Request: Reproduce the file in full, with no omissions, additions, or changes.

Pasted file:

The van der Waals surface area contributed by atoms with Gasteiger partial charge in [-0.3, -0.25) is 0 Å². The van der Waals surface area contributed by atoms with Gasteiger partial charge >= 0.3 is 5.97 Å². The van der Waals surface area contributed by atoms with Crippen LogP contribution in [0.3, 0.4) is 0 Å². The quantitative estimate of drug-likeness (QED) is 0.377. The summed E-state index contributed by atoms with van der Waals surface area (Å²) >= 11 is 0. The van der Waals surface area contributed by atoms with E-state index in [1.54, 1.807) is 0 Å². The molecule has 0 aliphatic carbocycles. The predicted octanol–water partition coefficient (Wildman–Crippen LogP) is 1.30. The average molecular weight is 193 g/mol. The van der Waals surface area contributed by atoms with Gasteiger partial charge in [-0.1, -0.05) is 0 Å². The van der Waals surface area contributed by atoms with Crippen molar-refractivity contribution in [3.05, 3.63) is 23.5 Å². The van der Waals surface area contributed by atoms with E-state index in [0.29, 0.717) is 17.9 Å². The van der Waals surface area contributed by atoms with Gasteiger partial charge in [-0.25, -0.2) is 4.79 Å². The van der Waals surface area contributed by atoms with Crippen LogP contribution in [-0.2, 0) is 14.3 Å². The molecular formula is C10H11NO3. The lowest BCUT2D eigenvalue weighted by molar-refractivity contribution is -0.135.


The van der Waals surface area contributed by atoms with Gasteiger partial charge in [-0.3, -0.25) is 0 Å². The van der Waals surface area contributed by atoms with Gasteiger partial charge >= 0.3 is 5.97 Å². The van der Waals surface area contributed by atoms with Crippen LogP contribution in [0.3, 0.4) is 0 Å². The quantitative estimate of drug-likeness (QED) is 0.377. The summed E-state index contributed by atoms with van der Waals surface area (Å²) >= 11 is 0. The van der Waals surface area contributed by atoms with E-state index in [1.54, 1.807) is 0 Å². The molecule has 0 aliphatic carbocycles. The predicted octanol–water partition coefficient (Wildman–Crippen LogP) is 1.30. The average molecular weight is 193 g/mol. The van der Waals surface area contributed by atoms with Gasteiger partial charge in [-0.1, -0.05) is 0 Å². The van der Waals surface area contributed by atoms with Crippen molar-refractivity contribution in [3.05, 3.63) is 23.5 Å². The van der Waals surface area contributed by atoms with E-state index in [0.29, 0.717) is 17.9 Å². The van der Waals surface area contributed by atoms with Gasteiger partial charge in [-0.25, -0.2) is 4.79 Å². The van der Waals surface area contributed by atoms with Crippen LogP contribution in [-0.2, 0) is 14.3 Å². The molecular formula is C10H11NO3. The lowest BCUT2D eigenvalue weighted by molar-refractivity contribution is -0.135.